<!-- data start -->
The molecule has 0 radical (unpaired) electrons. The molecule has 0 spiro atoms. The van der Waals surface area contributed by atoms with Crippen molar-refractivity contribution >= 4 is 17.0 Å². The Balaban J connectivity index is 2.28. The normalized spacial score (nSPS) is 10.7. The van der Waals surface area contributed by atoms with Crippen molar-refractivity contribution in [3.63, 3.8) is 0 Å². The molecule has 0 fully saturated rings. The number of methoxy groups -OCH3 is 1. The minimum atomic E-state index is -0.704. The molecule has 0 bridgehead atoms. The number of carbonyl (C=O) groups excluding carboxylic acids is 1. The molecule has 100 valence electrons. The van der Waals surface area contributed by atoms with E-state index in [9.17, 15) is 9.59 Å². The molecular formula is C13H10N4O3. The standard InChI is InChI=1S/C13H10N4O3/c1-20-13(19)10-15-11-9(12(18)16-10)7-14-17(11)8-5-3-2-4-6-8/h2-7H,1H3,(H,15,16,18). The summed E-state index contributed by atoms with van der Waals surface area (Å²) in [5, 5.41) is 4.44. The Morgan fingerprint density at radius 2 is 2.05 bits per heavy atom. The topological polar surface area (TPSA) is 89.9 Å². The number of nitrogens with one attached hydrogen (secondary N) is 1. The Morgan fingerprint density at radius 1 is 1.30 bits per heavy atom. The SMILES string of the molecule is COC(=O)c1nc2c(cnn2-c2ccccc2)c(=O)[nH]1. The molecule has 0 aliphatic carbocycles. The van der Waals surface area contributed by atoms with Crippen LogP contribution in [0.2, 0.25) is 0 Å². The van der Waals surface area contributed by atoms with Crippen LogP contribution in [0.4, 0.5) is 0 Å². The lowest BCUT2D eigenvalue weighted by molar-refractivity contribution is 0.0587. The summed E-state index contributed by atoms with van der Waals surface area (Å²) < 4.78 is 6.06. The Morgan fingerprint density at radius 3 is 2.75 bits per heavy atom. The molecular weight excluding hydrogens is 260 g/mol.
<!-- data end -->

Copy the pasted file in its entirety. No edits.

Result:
The molecule has 0 radical (unpaired) electrons. The molecule has 0 spiro atoms. The van der Waals surface area contributed by atoms with Crippen molar-refractivity contribution >= 4 is 17.0 Å². The Balaban J connectivity index is 2.28. The normalized spacial score (nSPS) is 10.7. The van der Waals surface area contributed by atoms with Crippen molar-refractivity contribution in [3.63, 3.8) is 0 Å². The molecule has 0 fully saturated rings. The number of methoxy groups -OCH3 is 1. The minimum atomic E-state index is -0.704. The molecule has 0 bridgehead atoms. The number of carbonyl (C=O) groups excluding carboxylic acids is 1. The molecule has 100 valence electrons. The van der Waals surface area contributed by atoms with E-state index in [9.17, 15) is 9.59 Å². The molecular formula is C13H10N4O3. The standard InChI is InChI=1S/C13H10N4O3/c1-20-13(19)10-15-11-9(12(18)16-10)7-14-17(11)8-5-3-2-4-6-8/h2-7H,1H3,(H,15,16,18). The summed E-state index contributed by atoms with van der Waals surface area (Å²) in [5, 5.41) is 4.44. The Morgan fingerprint density at radius 2 is 2.05 bits per heavy atom. The topological polar surface area (TPSA) is 89.9 Å². The number of nitrogens with one attached hydrogen (secondary N) is 1. The Morgan fingerprint density at radius 1 is 1.30 bits per heavy atom. The SMILES string of the molecule is COC(=O)c1nc2c(cnn2-c2ccccc2)c(=O)[nH]1. The molecule has 0 aliphatic carbocycles. The van der Waals surface area contributed by atoms with Crippen LogP contribution in [0.2, 0.25) is 0 Å². The van der Waals surface area contributed by atoms with Crippen LogP contribution in [0.4, 0.5) is 0 Å². The lowest BCUT2D eigenvalue weighted by molar-refractivity contribution is 0.0587. The summed E-state index contributed by atoms with van der Waals surface area (Å²) < 4.78 is 6.06. The Morgan fingerprint density at radius 3 is 2.75 bits per heavy atom. The molecular weight excluding hydrogens is 260 g/mol.